Oklahoma seeks to prosecute crimes by Indians on other tribes’ reservations

Oklahoma court of criminal appeals governor kevin stitt

In an unusual case before the Oklahoma Court of Criminal Appeals, Governor Kevin Stitt intervened in an effort to clear the way for the state to continue prosecuting some Native Americans living on reservations in Oklahoma.

The case centers on whether the state can bring charges against a Navajo tribal member suspected of crimes on the reservation of the Cherokee Nation. The governor informed the appeals court late Thursday afternoon that he had appointed a district attorney to act as special counsel in the case.

The governor's attorneys told the appeals court that the governor refuses to stand idly by on the sidelines in his capacity as special custodian of the State and its interests. Although the defendant is a Navajo Nation member, the issue at hand is one of public safety, which should come first.

The Navajo Nation member Brayden Kent Bull will be prosecuted by Mike Fields, the district attorney for five western Oklahoma counties.

Stitt's intervention came more than a month after Matt Ballard, the district attorney for the eastern Oklahoma counties of Craig, Mayes, and Rogers, requested that the Oklahoma Court of Criminal Appeals direct a special district judge to issue an arrest warrant for Bull. The judge refused to do so because he thought the state lacked jurisdiction over Bull.

The alleged crimes involved do not involve casinos or casino employees, but are still of interest to advantage players. There are many Indian casinos in Oklahoma, and government oversight is weak to non-existent. Anything that can bring in legitimate law enforcement to prosecute errant casino employees in crimes committed against patrons should be hailed as a victory for casino patrons.

The latest case in the conflict over jurisdiction following the McGirt decision by the U.S. Supreme Court

The apparently unprecedented case is playing out as the latest battle over criminal jurisdiction in eastern Oklahoma in the wake of the 2020 U.S. Supreme Court decision in McGirt v. Oklahoma.

Due to that ruling, the majority of eastern Oklahoma has been recognized as tribal reservations, and the state is no longer permitted to bring cases against Native Americans living there. Cases involving Native Americans accused of crimes are now handled by the federal government and tribal prosecutors.

Whether the state has criminal jurisdiction over a tribal member when the alleged crimes are committed on another tribe's reservation is the central issue in the case before the Oklahoma Court of Criminal Appeals. These cases are also known as "non-member" cases.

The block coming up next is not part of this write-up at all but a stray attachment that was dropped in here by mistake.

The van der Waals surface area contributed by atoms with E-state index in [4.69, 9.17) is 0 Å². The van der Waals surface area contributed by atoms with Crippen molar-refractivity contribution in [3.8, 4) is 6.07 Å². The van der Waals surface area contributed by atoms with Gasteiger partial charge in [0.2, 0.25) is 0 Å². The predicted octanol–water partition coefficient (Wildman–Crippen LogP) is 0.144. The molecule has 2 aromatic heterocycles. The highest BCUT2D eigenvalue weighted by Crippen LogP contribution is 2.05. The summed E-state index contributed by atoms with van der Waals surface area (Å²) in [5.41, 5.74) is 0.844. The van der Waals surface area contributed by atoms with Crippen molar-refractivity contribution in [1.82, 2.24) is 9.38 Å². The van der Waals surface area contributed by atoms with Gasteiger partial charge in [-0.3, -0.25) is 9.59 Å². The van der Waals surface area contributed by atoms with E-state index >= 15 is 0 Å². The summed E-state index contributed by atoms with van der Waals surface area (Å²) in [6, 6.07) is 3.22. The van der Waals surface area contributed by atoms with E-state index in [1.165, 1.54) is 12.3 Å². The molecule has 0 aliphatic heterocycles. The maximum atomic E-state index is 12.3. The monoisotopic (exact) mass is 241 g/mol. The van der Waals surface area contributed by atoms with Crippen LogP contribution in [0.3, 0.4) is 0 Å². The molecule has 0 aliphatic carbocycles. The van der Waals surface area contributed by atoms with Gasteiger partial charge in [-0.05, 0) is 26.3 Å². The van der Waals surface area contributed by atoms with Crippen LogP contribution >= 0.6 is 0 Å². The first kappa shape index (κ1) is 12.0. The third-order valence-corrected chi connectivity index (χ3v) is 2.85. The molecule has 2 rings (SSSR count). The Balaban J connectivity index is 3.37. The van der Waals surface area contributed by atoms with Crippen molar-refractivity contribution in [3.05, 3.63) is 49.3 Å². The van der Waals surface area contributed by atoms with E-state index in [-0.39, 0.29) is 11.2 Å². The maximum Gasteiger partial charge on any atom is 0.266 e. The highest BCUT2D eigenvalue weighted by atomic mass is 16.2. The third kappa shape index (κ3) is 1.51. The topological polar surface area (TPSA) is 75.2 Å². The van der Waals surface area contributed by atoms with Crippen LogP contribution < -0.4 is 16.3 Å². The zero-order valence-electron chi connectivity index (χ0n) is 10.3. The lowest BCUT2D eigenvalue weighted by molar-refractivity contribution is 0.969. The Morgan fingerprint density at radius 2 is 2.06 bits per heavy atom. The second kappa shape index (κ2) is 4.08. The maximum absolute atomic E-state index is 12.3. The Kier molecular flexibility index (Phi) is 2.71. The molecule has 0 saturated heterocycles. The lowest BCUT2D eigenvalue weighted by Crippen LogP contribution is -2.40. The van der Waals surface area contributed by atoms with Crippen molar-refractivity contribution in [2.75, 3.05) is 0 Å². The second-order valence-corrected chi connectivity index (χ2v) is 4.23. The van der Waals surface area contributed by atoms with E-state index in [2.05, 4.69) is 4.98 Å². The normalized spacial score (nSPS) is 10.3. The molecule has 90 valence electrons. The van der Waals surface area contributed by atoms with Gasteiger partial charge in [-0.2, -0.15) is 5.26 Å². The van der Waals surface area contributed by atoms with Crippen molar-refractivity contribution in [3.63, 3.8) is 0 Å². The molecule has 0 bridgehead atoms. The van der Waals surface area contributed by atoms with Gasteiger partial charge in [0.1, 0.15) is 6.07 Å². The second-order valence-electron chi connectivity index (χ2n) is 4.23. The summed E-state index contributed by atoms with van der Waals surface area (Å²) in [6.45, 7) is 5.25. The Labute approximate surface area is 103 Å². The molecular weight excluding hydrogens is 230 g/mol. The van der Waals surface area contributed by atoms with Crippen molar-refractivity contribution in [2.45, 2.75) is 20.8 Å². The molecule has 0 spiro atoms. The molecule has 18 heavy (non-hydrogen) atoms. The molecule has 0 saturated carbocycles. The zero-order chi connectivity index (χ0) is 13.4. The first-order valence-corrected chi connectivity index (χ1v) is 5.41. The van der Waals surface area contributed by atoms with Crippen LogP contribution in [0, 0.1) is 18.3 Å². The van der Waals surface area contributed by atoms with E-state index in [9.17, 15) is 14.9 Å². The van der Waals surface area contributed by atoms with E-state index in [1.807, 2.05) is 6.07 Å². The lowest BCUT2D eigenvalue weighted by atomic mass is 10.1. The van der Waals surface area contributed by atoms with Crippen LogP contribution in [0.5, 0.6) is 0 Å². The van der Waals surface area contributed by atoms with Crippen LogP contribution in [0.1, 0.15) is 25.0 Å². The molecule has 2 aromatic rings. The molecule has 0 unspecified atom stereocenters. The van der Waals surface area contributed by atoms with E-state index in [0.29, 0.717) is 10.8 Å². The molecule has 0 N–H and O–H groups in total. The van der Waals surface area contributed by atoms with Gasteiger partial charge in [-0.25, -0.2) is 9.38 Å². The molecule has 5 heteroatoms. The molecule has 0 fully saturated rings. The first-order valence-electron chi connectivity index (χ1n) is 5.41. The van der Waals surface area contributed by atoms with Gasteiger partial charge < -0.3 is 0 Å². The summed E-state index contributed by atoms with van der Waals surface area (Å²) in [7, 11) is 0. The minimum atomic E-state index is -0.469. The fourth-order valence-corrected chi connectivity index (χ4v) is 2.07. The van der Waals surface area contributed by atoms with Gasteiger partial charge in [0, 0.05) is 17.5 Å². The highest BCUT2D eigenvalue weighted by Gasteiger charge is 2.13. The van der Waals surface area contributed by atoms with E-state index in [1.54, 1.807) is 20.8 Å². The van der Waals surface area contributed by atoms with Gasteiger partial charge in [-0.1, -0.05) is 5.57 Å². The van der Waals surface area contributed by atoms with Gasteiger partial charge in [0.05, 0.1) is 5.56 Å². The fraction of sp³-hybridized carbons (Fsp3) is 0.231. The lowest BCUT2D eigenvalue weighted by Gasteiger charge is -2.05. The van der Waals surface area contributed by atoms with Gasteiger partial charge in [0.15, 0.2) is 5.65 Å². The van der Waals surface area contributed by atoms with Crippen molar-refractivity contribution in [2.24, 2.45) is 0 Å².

The identical issue was raised by former Oklahoma Attorney General John O'Connor in a different criminal case last year, but that case was ultimately remanded to a district court due to some ambiguity over the status of the relevant reservation.

Three years after McGirt v. Oklahoma, how are the police operating on the Muscogee Nation reservation?

For the time being, the issue has returned in the form of Ballard's appeals court motion to formally order Bull's arrest. In the end, Stitt and state district attorneys want the United States to answer that question.

In his request for the Court of Criminal Appeals to order Bull's arrest, Ballard, the district attorney, stated that the matter was extremely consequential for day-to-day law enforcement throughout northeast Oklahoma.

Frustration with the McGirt decision

The previous three years have been frustrating for district attorneys and law enforcement personnel in eastern Oklahoma since they are unable to prosecute some charges due to McGirt, some of which have not been pursued by federal prosecutors or tribal courts.

With Bull, the situation is different now. A few weeks after the special district judge declined to issue an arrest warrant in the state case, the Tulsa-based U.S. attorney's office in the Northern District of Oklahoma charged Bull with child pornography and child sexual abuse. According to the case record, Bull was being held in jail at Muldrow, Sequoyah County. Oklahoma's jurisdiction over offenses where the accused is a non-Native American but the victim is Native was reinstated by the Supreme Court's ruling from the previous year.

Ballard contends that federal law and tribal self-government principles do not prohibit state prosecution of Native Americans who are not members on reservations. He bases this claim on Supreme Court precedents.

By appointing a special counsel, the governor may be pursuing Bull's prosecution and arrest outside of Ballard's district.

Ballard's efforts on the case is lauded in the brief submitted by Stitt's attorneys, who also claim that the process has dragged on for too long. Bull has been accused of crimes that occurred two years ago. The governor's attorney stated that Field was being appointed to protect the State's interests in this action and to prosecute the underlying offenses.

This is not the first McGirt-related case in which a prosecutor has brought an action. Due to McGirt, a Pushmataha County judge reversed a murder conviction in 2021, and the district attorney challenged the decision. The Oklahoma Court of Criminal Appeals ruled in that instance that those whose convictions had already been upheld on direct appeal were not covered by the McGirt decision. That decision was upheld by the U.S. Supreme Court, which significantly decreased the number of Native American matters that may be subject to judicial review.


“Gov. Stitt appoints special counsel to force state prosecution of Native American” , Chris Casteel, The Oklahoman,, August 26, 2023.


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